A small chink has emerged in the united front coming from Oklahoma’s tribes and the state Attorney General’s office.
Two of the so-called Five Tribes say they are opposed to an agreement that divides how criminal cases will be handled in Indian Country as tribal members started protesting the plan announced by Atty. Gen. Mike Hunter.
The agreement in principle was announced two weeks after the U.S. Supreme Court affirmed the sovereignty of the Muscogee (Creek) Nation over its reservation, which the court ruled Congress had never dissolved, on July 9 in McGirt V. Oklahoma. In those two weeks, the tribes and the state delivered a uniform message.
The state and tribes’ solidarity developed cracks when the Chiefs of the Muscogee (Creek) Nation and Seminole Nation denounced the agreement.
For former Principal Chief of the Cherokee Nation Ross Swimmer, the discord demonstrates the case’s complexity.
“There is nothing like this, that is, in Indian Country, of which I am aware,” he said. “I’ve not heard or seen anything of this consequence. So the complexity is, what do we do now?”
Some Cherokee citizens say they weren’t consulted before the agreement was announced.
“What is so offensive about what the chief was doing is that his attempts to work with the attorney general and get something out there to influence Congress was just him. It wasn’t us,” said David Cornsilk, who helped organize a protest last week at the Cherokee Nation Tribal hearing.
“He was elected by us, but he didn’t come to us and say, ‘What is it that you want?’” Cornsilk said.
The agreement solidified the tribes’ jurisdiction over crimes involving Native citizens within the treaty territory. However, it also maintained the state’s role with a clause ensuring its concurrent jurisdiction in previously disputed territory, leaving only crimes committed by Native citizens on restricted or trust land beyond the state’s reach. Federal legislation is needed to codify the changes.
The case concerned an appeal from Jimcy McGirt, a citizen of the Seminole Nation, who claimed that since his crimes occurred within the historical boundaries of the Muscogee (Creek) reservation, Oklahoma courts had no jurisdiction to convict him. He should have been tried in federal court, the Muscogee (Creek) and his lawyers argued.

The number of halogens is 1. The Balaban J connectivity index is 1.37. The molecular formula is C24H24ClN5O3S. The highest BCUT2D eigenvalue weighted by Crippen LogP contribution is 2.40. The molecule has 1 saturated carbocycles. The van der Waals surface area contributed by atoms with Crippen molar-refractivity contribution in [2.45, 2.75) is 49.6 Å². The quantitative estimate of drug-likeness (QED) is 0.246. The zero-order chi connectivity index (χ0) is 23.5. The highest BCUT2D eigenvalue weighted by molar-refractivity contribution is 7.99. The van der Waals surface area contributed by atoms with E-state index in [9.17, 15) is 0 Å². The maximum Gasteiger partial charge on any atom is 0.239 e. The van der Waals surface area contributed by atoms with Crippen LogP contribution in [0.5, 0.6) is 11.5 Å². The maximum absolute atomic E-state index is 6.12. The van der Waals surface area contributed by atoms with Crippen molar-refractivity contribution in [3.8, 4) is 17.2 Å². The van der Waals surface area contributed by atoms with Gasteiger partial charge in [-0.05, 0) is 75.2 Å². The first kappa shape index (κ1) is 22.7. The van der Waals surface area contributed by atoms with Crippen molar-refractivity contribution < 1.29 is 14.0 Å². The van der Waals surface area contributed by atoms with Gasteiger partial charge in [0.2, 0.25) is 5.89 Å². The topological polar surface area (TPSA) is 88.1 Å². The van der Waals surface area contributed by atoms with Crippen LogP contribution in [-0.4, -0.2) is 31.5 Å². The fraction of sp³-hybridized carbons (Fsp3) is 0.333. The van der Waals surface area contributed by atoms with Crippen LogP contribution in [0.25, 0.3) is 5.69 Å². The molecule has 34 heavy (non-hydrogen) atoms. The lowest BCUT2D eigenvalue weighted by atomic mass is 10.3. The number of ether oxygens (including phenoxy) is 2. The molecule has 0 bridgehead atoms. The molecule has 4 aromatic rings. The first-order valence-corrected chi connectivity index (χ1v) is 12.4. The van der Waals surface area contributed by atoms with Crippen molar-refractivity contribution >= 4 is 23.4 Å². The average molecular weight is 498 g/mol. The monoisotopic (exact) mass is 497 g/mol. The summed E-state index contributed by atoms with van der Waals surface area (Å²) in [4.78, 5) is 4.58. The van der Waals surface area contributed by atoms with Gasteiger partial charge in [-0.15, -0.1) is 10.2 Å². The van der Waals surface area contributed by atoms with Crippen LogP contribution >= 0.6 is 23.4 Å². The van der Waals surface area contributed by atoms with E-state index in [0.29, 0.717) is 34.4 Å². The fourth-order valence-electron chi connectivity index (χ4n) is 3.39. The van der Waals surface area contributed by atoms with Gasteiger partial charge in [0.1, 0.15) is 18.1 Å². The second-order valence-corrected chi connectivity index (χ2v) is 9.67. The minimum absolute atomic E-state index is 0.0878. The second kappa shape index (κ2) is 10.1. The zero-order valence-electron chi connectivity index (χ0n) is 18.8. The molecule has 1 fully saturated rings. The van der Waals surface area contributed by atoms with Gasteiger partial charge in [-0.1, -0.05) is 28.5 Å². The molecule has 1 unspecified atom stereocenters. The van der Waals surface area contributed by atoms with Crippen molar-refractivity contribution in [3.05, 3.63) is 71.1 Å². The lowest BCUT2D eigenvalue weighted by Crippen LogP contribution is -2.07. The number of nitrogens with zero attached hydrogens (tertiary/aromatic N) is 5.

For the Five Tribes, the high court’s decision also handed back jurisdiction over the misdemeanor and other more minor crimes that occur on their reservations, a prospect that many tribal citizens say is an invaluable element of a sovereign nation’s rights.
Many tribal citizens said the concurrent jurisdiction plan failed to live up to McGirt’s potential.
Muscogee (Creek) Nation’s Principal Chief David Hill said in a statement that intergovernmental compacts would be preferable to congressional legislation in solving confusion surrounding the case.
“There exists the real possibility that outside interests opposed to any gains by Indian tribes will unilaterally pursue Federal legislation that could reverse what McGirt did, or even possibly do far more damage to tribal sovereignty,” he wrote.
Hill’s denouncement of the agreement was joined by Seminole Nation Chief Greg Chilcoat, who said his tribe had not approved the agreement nor been involved in any negotiations with Hunter addressing their sovereign rights.
However, leaders from the Cherokee, Chickasaw and Choctaw nations remained firm in their support of the compact. A joint statement issued by the three tribes stressed that, while they agreed that more consideration should be given to the views of tribal citizens in further discussions, they had no intention of backing out of the agreement.
“None of the leaders of the Five Tribes support eroding our sovereignty or turning back the recognition of our reservation achieved through McGirt,” the statement read.
U.S. Rep. MarkWayne Mullin (R-Okla.) also urged that the tribes take their time in negotiating an agreement with the state.
“Instead of moving too quickly and causing unintended consequences which negatively impact generations of Oklahomans to come, we must be conscious and deliberate in our efforts to ensure we get this right,” the five chiefs and Mullin, a member of the Cherokee tribe, said in a statement.
Swimmer, who helped cement the status of the Cherokee government as a sovereign nation when the Secretary of the Interior approved the Cherokee constitution in 1975, said he never imagined a victory as large as McGirt.
“It feels like, you know, we’re making progress from what happened to us and statehood where it appeared that everything was taken away from the tribe.”
In the aftermath of McGirt, Swimmer said, collaboration between the tribes would be essential.
“I’m afraid that if the tribes don’t come together quickly and develop their position … they’re going to be at the mercy of the state governor and legislature and the congressional delegation.”
According to statements from the leaders of the Five Tribes and Hunter, all parties remain open to continuing negotiations on McGirt, despite their differing stances.
But Cornsilk said he is concerned his tribe will give up much of the jurisdiction it earned for fears of overwhelming its resources and court system.
“We have a chief who has turned to mother Oklahoma and said, ‘Your children, the Cherokees, are not ready. We’re not mature enough, we’re not capable, so we need your help,’” he said. “I don’t believe there is anything wrong with asking for help, but you’ve got to know that you need it, and they don’t know that right now.”
Gaylord News is a reporting project of the University of Oklahoma Gaylord College of Journalism and Mass Communication.